Asia’s corporates ready business continuity management plans as global pandemic fears grow
With suspected cases of imported Ebola being reported in several countries, businesses across Asia are assessing the pandemic plans that have been fine-tuned since the 2003 and 2005 SARS and H5N1 outbreaks.
The World Health Organization has confirmed that more than 1000 people have now died in the outbreak, which has hit Guinea, Liberia, Sierra Leone and Nigeria.
An elderly Spanish priest became the first European to die from Ebola on Tuesday, succumbing to the virus in a Madrid hospital five days after being evacuated from Liberia.
Another case of suspected imported Ebola was detected in Saudi Arabia last week, but Saudi Arabia’s Health Ministry has since stated that the man who died after returning from Sierra Leone did not have the virus.
Tracey Linnell, general manager at Africa-based business continuity firm ContinuitySA, said that companies that documented pandemic strategies for the SARS outbreak in 2003 could use them as the basis for an Ebola strategy.
“Companies that haven’t implemented a business continuity management plan should consider doing so as a matter of urgency,” Linnell said.
“This means that they will have an integrated response and mitigation strategy to this and other risks in place.”
Countries across the Asia-Pacific region learned much about pandemic preparedness from the devastating outbreak of severe acute respiratory syndrome (SARS) in 2003, which infected more than 6500 people worldwide and damaged consumer confidence in countries around Asia.
Outbreaks of the H5N1 virus (avian or bird flu) in 2003 and 2005 sent scares across the region as well.
A new pandemic could bring Asia’s economic growth rate to zero or even push it into recession, according to a study by the Asian Development Bank (ADB).
A lingering outbreak could reduce the global trade of goods and services by 14% and cause economic losses in Asia of $283 billion, or around 6.5 percentage points of gross domestic product.
“The psychological impact of the disease may be long lasting,” the study noted.
“Much of the Asian boom is built on confidence in the region’s growth potential. A pandemic could shake that confidence and lower future investment.”
Such an epidemic could have a much broader impact than simply a regional health scare, according to another ADB study.
It could send a message to the investors who drive much of Asia’s economic growth and poverty reduction that countries in the region are unstable.
“From the perspective of foreign direct investment, a health shock such as SARS is likely to have economic effects akin to those seen after a political shock such as a revolution or an assassination,” the report stated.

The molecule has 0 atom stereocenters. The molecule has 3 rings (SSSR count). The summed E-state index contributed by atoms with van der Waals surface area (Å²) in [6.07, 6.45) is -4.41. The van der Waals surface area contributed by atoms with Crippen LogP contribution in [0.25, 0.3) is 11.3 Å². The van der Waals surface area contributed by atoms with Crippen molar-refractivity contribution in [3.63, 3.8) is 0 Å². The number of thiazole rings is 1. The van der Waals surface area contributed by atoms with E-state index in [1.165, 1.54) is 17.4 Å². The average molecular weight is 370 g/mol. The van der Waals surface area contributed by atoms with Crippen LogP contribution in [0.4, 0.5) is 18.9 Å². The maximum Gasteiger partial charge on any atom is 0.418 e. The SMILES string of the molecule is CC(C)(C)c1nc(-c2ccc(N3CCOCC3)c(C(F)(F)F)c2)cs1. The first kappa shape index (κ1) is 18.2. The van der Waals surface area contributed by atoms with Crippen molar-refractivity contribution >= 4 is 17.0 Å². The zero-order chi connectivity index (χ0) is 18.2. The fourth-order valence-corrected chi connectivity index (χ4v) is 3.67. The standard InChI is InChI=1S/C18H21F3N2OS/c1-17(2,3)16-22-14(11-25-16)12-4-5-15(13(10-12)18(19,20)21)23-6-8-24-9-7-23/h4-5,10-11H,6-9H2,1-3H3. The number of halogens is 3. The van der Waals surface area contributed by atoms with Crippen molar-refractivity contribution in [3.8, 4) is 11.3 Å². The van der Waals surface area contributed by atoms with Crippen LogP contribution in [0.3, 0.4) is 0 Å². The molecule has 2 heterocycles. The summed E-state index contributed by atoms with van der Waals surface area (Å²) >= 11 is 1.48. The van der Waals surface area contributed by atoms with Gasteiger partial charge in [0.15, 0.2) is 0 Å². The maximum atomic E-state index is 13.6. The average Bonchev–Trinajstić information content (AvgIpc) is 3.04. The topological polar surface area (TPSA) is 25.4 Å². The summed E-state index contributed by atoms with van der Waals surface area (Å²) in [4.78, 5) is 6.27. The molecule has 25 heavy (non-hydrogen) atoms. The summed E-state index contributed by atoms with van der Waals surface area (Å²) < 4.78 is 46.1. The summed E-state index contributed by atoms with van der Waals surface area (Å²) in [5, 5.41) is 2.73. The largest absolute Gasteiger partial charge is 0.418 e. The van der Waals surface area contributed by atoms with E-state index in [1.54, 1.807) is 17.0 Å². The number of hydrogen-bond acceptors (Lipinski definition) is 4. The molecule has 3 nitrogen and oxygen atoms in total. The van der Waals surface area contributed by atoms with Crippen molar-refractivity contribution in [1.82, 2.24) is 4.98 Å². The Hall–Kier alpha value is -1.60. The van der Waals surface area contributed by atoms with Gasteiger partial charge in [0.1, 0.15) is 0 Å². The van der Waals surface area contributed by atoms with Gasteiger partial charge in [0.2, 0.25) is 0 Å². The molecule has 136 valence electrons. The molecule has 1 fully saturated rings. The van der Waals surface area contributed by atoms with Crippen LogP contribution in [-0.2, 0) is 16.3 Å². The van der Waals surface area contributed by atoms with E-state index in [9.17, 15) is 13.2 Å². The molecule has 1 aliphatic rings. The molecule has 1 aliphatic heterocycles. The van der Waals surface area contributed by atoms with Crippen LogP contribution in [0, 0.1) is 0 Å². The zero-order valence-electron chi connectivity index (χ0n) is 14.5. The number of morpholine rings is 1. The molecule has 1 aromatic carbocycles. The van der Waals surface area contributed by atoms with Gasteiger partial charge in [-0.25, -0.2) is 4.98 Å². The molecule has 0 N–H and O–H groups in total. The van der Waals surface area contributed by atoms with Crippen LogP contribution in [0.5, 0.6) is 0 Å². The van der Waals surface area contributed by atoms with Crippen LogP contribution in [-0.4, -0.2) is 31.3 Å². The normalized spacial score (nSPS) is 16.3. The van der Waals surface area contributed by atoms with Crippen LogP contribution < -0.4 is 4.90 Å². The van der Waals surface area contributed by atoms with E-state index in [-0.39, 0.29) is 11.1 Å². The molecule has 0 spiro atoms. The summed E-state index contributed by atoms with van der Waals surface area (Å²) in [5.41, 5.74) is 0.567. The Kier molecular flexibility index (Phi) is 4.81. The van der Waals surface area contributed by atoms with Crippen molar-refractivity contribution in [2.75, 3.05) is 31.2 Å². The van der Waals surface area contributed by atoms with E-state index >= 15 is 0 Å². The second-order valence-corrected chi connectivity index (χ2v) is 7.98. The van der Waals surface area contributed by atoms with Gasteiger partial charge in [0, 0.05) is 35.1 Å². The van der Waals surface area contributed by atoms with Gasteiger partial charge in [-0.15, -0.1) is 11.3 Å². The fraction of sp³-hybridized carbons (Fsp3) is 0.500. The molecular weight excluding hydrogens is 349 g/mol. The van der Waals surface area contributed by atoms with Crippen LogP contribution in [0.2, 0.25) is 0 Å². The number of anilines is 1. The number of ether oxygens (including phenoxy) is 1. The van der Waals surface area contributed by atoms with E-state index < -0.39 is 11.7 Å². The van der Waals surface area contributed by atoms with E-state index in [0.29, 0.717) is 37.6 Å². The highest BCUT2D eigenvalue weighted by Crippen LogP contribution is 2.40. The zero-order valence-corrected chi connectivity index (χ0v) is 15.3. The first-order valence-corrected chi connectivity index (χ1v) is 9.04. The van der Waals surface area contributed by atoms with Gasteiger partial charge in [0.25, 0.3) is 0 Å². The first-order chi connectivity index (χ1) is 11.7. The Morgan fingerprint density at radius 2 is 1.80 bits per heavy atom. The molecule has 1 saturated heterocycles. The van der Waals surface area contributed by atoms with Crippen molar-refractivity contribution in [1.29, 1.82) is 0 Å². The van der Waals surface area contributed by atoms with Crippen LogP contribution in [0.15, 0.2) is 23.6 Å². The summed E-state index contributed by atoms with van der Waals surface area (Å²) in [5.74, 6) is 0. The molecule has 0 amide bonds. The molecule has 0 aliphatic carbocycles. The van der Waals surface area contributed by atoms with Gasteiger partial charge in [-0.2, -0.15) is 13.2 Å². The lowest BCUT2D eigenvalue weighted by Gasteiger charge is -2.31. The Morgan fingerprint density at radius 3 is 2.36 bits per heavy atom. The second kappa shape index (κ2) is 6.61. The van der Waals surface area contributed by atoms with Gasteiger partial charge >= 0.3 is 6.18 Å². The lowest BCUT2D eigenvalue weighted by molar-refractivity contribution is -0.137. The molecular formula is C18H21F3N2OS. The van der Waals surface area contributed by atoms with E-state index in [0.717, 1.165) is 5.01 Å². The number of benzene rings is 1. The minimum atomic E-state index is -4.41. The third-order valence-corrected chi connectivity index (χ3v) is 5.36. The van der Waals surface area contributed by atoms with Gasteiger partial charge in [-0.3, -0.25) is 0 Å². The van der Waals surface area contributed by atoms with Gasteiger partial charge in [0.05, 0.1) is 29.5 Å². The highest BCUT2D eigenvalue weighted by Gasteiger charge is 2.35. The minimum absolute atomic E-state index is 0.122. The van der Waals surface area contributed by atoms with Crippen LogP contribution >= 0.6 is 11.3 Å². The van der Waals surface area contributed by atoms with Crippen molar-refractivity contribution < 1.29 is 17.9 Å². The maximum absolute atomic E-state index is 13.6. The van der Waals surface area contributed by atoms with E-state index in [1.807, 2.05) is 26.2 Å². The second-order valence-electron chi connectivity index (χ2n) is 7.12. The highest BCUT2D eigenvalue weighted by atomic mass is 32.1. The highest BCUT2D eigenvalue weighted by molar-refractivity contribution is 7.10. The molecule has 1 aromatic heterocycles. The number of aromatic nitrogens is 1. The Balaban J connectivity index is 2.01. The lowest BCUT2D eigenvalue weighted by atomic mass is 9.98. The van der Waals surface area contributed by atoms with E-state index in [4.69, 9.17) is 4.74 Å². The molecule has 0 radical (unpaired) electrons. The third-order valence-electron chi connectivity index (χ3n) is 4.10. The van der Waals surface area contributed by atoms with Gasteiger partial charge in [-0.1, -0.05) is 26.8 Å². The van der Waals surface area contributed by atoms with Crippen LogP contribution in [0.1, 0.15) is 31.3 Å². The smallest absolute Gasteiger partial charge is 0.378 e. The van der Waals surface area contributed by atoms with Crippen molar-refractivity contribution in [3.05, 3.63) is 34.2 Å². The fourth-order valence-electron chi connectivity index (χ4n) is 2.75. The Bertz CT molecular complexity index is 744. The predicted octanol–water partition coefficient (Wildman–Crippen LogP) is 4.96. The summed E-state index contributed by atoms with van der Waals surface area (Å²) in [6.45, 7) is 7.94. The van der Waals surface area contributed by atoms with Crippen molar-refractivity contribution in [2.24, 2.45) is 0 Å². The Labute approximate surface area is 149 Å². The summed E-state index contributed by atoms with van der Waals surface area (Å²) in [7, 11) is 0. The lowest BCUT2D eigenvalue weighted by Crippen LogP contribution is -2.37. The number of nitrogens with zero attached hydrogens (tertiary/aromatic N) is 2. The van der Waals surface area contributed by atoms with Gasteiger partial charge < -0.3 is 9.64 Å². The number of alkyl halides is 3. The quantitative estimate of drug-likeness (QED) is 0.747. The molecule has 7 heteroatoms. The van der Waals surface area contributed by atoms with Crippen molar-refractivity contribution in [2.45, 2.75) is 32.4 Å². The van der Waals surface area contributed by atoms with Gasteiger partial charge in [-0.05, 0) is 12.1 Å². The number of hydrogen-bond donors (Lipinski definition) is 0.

“This is quite different from the effects of widespread endemic prevalence of other communicable diseases such as HIV/AIDS, malaria, and tuberculosis.”
If such an epidemic were to strike, and could not be brought under control, the poor would be hardest hit. With limited access to the health care system, they likely would delay seeking health care would could result in catastrophic illness and medical fees that drive them deeper into poverty.
Protocols in place
Linnell said companies to look at what risks the Ebola outbreak poses to them and their employees, and put protocols in place now.
“At the same time, they should make sure their overall approach to pandemics is in place,” she added.
Linnell said that companies with employees who travel into West Africa or that have business relationships with it need to be sure they are educating staff about symptoms and are monitoring the health of at-risk employees.
She added that businesses needed to have a plan for getting employees out of countries they might be visiting if borders are closed. For example, some airlines have stopped flying to Liberia.
“The possible impact on employees is inevitably the first thing people think about, but businesses also need to pay strict attention to their supply chain dependencies,” she said.
“What would the effect on business operations and the wider supply chain be were borders to be closed owing to a pandemic?
“Remember, the direct effect could be on a business partner, but if it is are vital to your operations, the knock-on effects are likely to be severe.
“You need to understand exactly what the risks are and have mitigation strategies in place.”
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